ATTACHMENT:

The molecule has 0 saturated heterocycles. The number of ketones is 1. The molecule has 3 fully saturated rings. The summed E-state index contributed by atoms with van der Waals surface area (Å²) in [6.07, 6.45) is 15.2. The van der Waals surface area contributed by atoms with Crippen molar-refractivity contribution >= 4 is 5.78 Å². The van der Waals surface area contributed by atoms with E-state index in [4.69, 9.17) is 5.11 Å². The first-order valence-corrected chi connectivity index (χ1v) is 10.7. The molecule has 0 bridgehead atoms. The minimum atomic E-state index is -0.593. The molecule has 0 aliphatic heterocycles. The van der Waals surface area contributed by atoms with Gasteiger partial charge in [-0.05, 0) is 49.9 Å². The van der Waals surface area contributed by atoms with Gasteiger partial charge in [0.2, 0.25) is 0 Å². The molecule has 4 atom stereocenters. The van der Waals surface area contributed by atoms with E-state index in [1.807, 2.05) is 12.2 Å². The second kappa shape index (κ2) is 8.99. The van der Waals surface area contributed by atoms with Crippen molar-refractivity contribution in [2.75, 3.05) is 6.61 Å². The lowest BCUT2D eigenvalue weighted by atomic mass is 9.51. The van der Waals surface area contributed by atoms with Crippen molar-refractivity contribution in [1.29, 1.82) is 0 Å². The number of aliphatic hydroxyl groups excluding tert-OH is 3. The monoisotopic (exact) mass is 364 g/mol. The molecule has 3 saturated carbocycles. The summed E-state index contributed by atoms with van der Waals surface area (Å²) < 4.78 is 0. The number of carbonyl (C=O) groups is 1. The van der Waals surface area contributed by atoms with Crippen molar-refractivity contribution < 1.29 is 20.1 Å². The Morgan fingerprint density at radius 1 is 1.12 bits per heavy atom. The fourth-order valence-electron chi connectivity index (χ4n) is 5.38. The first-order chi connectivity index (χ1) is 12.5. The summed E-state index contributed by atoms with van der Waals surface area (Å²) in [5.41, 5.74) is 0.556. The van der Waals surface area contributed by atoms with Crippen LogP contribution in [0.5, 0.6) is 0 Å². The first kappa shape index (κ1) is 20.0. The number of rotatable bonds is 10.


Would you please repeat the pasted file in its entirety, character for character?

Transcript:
The molecule has 0 saturated heterocycles. The number of ketones is 1. The molecule has 3 fully saturated rings. The summed E-state index contributed by atoms with van der Waals surface area (Å²) in [6.07, 6.45) is 15.2. The van der Waals surface area contributed by atoms with Crippen molar-refractivity contribution >= 4 is 5.78 Å². The van der Waals surface area contributed by atoms with E-state index in [4.69, 9.17) is 5.11 Å². The first-order valence-corrected chi connectivity index (χ1v) is 10.7. The molecule has 0 bridgehead atoms. The minimum atomic E-state index is -0.593. The molecule has 0 aliphatic heterocycles. The van der Waals surface area contributed by atoms with Gasteiger partial charge in [-0.05, 0) is 49.9 Å². The van der Waals surface area contributed by atoms with Gasteiger partial charge in [0.2, 0.25) is 0 Å². The molecule has 4 atom stereocenters. The van der Waals surface area contributed by atoms with E-state index in [1.807, 2.05) is 12.2 Å². The second kappa shape index (κ2) is 8.99. The van der Waals surface area contributed by atoms with Crippen molar-refractivity contribution in [2.75, 3.05) is 6.61 Å². The lowest BCUT2D eigenvalue weighted by atomic mass is 9.51. The van der Waals surface area contributed by atoms with Crippen molar-refractivity contribution in [1.29, 1.82) is 0 Å². The number of aliphatic hydroxyl groups excluding tert-OH is 3. The monoisotopic (exact) mass is 364 g/mol. The molecule has 3 saturated carbocycles. The summed E-state index contributed by atoms with van der Waals surface area (Å²) < 4.78 is 0. The number of carbonyl (C=O) groups is 1. The van der Waals surface area contributed by atoms with Crippen molar-refractivity contribution < 1.29 is 20.1 Å². The Morgan fingerprint density at radius 1 is 1.12 bits per heavy atom. The fourth-order valence-electron chi connectivity index (χ4n) is 5.38. The first-order chi connectivity index (χ1) is 12.5. The summed E-state index contributed by atoms with van der Waals surface area (Å²) in [5.41, 5.74) is 0.556. The van der Waals surface area contributed by atoms with Crippen LogP contribution in [0.5, 0.6) is 0 Å². The first kappa shape index (κ1) is 20.0. The number of rotatable bonds is 10.